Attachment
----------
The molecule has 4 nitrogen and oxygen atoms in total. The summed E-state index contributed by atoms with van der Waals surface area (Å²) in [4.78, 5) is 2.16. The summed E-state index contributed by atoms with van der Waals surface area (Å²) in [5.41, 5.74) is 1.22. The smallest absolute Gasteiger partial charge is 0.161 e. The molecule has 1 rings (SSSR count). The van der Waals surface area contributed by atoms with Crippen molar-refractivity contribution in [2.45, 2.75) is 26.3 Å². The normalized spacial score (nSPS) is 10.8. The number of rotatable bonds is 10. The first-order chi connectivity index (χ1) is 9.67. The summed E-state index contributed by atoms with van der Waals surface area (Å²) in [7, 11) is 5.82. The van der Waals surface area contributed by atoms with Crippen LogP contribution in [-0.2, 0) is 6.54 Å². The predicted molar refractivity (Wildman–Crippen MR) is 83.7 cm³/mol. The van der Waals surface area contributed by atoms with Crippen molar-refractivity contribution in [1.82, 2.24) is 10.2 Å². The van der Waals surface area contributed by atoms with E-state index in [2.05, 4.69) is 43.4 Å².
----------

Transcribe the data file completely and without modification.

The molecule has 4 nitrogen and oxygen atoms in total. The summed E-state index contributed by atoms with van der Waals surface area (Å²) in [4.78, 5) is 2.16. The summed E-state index contributed by atoms with van der Waals surface area (Å²) in [5.41, 5.74) is 1.22. The smallest absolute Gasteiger partial charge is 0.161 e. The molecule has 1 rings (SSSR count). The van der Waals surface area contributed by atoms with Crippen molar-refractivity contribution in [2.45, 2.75) is 26.3 Å². The normalized spacial score (nSPS) is 10.8. The number of rotatable bonds is 10. The first-order chi connectivity index (χ1) is 9.67. The summed E-state index contributed by atoms with van der Waals surface area (Å²) in [7, 11) is 5.82. The van der Waals surface area contributed by atoms with Crippen LogP contribution in [-0.2, 0) is 6.54 Å². The predicted molar refractivity (Wildman–Crippen MR) is 83.7 cm³/mol. The van der Waals surface area contributed by atoms with Crippen molar-refractivity contribution in [1.82, 2.24) is 10.2 Å². The van der Waals surface area contributed by atoms with E-state index in [2.05, 4.69) is 43.4 Å².